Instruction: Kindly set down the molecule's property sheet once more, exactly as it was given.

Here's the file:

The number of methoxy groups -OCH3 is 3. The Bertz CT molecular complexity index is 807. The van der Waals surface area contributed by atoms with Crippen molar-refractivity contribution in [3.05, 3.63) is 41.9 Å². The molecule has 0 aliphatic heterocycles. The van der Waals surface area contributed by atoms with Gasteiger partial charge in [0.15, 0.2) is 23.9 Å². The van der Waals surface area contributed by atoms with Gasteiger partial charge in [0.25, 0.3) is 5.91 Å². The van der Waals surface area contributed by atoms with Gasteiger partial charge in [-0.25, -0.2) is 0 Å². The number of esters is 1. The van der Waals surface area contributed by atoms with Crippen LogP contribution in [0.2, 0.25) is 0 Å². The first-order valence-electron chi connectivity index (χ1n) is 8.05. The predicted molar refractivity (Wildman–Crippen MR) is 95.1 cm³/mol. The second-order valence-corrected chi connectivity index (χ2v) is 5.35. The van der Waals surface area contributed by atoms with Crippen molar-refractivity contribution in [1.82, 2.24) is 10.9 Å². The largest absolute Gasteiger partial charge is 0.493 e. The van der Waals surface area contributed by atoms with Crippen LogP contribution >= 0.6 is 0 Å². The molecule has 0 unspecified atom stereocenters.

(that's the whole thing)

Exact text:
The number of methoxy groups -OCH3 is 3. The Bertz CT molecular complexity index is 807. The van der Waals surface area contributed by atoms with Crippen molar-refractivity contribution in [3.05, 3.63) is 41.9 Å². The molecule has 0 aliphatic heterocycles. The van der Waals surface area contributed by atoms with Gasteiger partial charge in [0.15, 0.2) is 23.9 Å². The van der Waals surface area contributed by atoms with Gasteiger partial charge in [0.25, 0.3) is 5.91 Å². The van der Waals surface area contributed by atoms with Gasteiger partial charge in [-0.25, -0.2) is 0 Å². The number of esters is 1. The van der Waals surface area contributed by atoms with Crippen LogP contribution in [0.2, 0.25) is 0 Å². The first-order valence-electron chi connectivity index (χ1n) is 8.05. The predicted molar refractivity (Wildman–Crippen MR) is 95.1 cm³/mol. The second-order valence-corrected chi connectivity index (χ2v) is 5.35. The van der Waals surface area contributed by atoms with Crippen molar-refractivity contribution in [1.82, 2.24) is 10.9 Å². The largest absolute Gasteiger partial charge is 0.493 e. The van der Waals surface area contributed by atoms with Crippen LogP contribution >= 0.6 is 0 Å². The molecule has 0 unspecified atom stereocenters.